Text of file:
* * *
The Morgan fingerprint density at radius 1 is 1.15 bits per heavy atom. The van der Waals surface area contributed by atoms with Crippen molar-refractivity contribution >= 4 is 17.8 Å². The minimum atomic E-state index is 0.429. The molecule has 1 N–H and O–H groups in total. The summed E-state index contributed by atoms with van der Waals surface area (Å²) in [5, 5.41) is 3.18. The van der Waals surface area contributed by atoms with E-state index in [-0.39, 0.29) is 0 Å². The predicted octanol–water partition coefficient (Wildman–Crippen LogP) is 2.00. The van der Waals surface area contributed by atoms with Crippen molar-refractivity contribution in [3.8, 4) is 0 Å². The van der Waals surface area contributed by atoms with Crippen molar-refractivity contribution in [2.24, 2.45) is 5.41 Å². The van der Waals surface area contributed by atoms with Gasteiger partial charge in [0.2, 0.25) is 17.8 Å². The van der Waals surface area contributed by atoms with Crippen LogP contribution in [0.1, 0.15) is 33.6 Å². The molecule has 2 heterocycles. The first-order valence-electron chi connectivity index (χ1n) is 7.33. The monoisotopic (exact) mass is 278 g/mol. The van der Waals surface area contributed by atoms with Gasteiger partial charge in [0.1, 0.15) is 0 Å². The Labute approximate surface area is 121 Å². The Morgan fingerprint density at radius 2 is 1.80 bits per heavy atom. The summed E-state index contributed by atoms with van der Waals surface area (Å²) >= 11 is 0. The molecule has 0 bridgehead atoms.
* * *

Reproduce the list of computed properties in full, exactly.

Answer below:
The Morgan fingerprint density at radius 1 is 1.15 bits per heavy atom. The van der Waals surface area contributed by atoms with Crippen molar-refractivity contribution >= 4 is 17.8 Å². The minimum atomic E-state index is 0.429. The molecule has 1 N–H and O–H groups in total. The summed E-state index contributed by atoms with van der Waals surface area (Å²) in [5, 5.41) is 3.18. The van der Waals surface area contributed by atoms with E-state index in [-0.39, 0.29) is 0 Å². The predicted octanol–water partition coefficient (Wildman–Crippen LogP) is 2.00. The van der Waals surface area contributed by atoms with Crippen molar-refractivity contribution in [3.8, 4) is 0 Å². The van der Waals surface area contributed by atoms with Crippen molar-refractivity contribution in [2.24, 2.45) is 5.41 Å². The van der Waals surface area contributed by atoms with Gasteiger partial charge in [0.2, 0.25) is 17.8 Å². The van der Waals surface area contributed by atoms with Crippen LogP contribution in [0.1, 0.15) is 33.6 Å². The molecule has 2 heterocycles. The first-order valence-electron chi connectivity index (χ1n) is 7.33. The monoisotopic (exact) mass is 278 g/mol. The van der Waals surface area contributed by atoms with Gasteiger partial charge in [0.1, 0.15) is 0 Å². The Labute approximate surface area is 121 Å². The Morgan fingerprint density at radius 2 is 1.80 bits per heavy atom. The summed E-state index contributed by atoms with van der Waals surface area (Å²) >= 11 is 0. The molecule has 0 bridgehead atoms.